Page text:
In order to promote tribal art and craft in India, JSP Foundation has embarked upon a unique social initiative called SwayamShilp. Through this program, a series of workshops will be conducted across India, which will provide artists from the tribal hinterland of the country with a national platform.
SwayamShilp is an effort by the Foundation to revive, promote and preserve the dying art forms practised by the tribal folks in India. We are commencing SwayamShilp with a series of workshops wherein keen art lovers in Delhi and other cities in the country can learn the age-old art and craft of tribal India.
The first initiative as part of SwayamShilp was held in 2015. It was a workshop on Dokra art, as it is the most visible and famous craft from Chhattisgarh. A total of 17 students from the prestigious College of Arts and Triveni Kala Sangam, participated in this workshop, which was jointly organized by the National Crafts Museum, and conducted by the notable Dokra artist from Ektaal village in Raigarh district of Chhattisgarh, Mr Purnachanda Pradhan. Mr Pradhan has been engaged in the craft since childhood and was felicitated by the Ministry of Rural Development, Government of India as Best Artisan in 2009.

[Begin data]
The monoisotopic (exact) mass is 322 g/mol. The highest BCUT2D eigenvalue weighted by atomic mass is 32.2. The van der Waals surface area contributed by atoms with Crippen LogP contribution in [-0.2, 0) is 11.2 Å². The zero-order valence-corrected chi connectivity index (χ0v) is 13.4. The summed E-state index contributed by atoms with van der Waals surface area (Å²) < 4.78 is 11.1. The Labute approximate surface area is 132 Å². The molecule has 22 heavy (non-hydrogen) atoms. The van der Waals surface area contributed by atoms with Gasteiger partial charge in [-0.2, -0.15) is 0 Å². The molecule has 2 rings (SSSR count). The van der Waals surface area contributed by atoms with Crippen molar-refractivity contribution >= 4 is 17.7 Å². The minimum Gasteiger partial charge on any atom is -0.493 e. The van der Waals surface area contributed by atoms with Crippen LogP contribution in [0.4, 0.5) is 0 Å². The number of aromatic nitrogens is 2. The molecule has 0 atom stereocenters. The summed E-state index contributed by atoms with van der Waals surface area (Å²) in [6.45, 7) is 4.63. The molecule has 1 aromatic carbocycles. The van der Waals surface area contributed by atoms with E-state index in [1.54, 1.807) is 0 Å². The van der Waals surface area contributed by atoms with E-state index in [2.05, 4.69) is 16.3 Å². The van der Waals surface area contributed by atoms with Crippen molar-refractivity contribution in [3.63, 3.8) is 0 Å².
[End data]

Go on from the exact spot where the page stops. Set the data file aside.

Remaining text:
In the coming months, SwayamShilp will see a series of workshops being organized in the National Capital as well as other cities on different forms of tribal arts and crafts from across the country. The initiative aims to bring the art and the artists of varied genres together onto the national platform. The workshops will also give the artisans an opportunity to showcase their craft nationally and provide them with a bigger market for their products.
This is but a small step towards promoting tribal arts and crafts and preserving village art that is under threat of extinction. Here’s hoping that this sounds the bugle for the revival of indigenous art in the country!